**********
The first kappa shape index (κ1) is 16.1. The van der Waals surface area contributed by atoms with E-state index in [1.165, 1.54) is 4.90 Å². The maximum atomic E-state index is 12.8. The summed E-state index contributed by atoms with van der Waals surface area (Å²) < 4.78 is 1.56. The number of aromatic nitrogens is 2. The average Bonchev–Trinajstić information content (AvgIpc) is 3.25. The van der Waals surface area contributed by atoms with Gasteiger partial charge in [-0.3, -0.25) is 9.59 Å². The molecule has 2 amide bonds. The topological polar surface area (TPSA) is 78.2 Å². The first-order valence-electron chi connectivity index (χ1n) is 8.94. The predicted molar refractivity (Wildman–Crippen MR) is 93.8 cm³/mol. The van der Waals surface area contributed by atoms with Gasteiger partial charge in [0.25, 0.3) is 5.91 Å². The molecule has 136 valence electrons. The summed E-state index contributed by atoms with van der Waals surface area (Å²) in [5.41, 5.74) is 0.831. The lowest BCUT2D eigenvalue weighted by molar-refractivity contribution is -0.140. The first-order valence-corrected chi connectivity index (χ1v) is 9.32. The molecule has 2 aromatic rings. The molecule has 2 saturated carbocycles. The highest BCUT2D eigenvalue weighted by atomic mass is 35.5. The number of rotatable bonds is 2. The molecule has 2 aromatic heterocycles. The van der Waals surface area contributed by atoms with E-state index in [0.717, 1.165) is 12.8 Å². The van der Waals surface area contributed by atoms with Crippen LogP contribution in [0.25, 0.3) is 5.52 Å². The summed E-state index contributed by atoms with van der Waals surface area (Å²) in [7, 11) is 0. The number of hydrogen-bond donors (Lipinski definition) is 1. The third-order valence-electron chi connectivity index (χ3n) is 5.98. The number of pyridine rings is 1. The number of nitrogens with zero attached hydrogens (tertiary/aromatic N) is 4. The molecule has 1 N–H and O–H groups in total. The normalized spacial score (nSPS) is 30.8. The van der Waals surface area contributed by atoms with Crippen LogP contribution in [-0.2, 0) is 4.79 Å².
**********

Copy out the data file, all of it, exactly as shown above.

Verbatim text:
The first kappa shape index (κ1) is 16.1. The van der Waals surface area contributed by atoms with E-state index in [1.165, 1.54) is 4.90 Å². The maximum atomic E-state index is 12.8. The summed E-state index contributed by atoms with van der Waals surface area (Å²) < 4.78 is 1.56. The number of aromatic nitrogens is 2. The average Bonchev–Trinajstić information content (AvgIpc) is 3.25. The van der Waals surface area contributed by atoms with Gasteiger partial charge in [-0.3, -0.25) is 9.59 Å². The molecule has 2 amide bonds. The topological polar surface area (TPSA) is 78.2 Å². The first-order valence-electron chi connectivity index (χ1n) is 8.94. The predicted molar refractivity (Wildman–Crippen MR) is 93.8 cm³/mol. The van der Waals surface area contributed by atoms with Gasteiger partial charge in [0.25, 0.3) is 5.91 Å². The molecule has 136 valence electrons. The summed E-state index contributed by atoms with van der Waals surface area (Å²) in [5.41, 5.74) is 0.831. The lowest BCUT2D eigenvalue weighted by molar-refractivity contribution is -0.140. The first-order valence-corrected chi connectivity index (χ1v) is 9.32. The molecule has 2 aromatic rings. The molecule has 2 saturated carbocycles. The highest BCUT2D eigenvalue weighted by atomic mass is 35.5. The number of rotatable bonds is 2. The molecule has 2 aromatic heterocycles. The van der Waals surface area contributed by atoms with E-state index in [0.717, 1.165) is 12.8 Å². The van der Waals surface area contributed by atoms with Crippen LogP contribution in [0.25, 0.3) is 5.52 Å². The summed E-state index contributed by atoms with van der Waals surface area (Å²) in [7, 11) is 0. The number of hydrogen-bond donors (Lipinski definition) is 1. The third-order valence-electron chi connectivity index (χ3n) is 5.98. The number of pyridine rings is 1. The number of nitrogens with zero attached hydrogens (tertiary/aromatic N) is 4. The molecule has 1 N–H and O–H groups in total. The normalized spacial score (nSPS) is 30.8. The van der Waals surface area contributed by atoms with Crippen LogP contribution in [-0.2, 0) is 4.79 Å².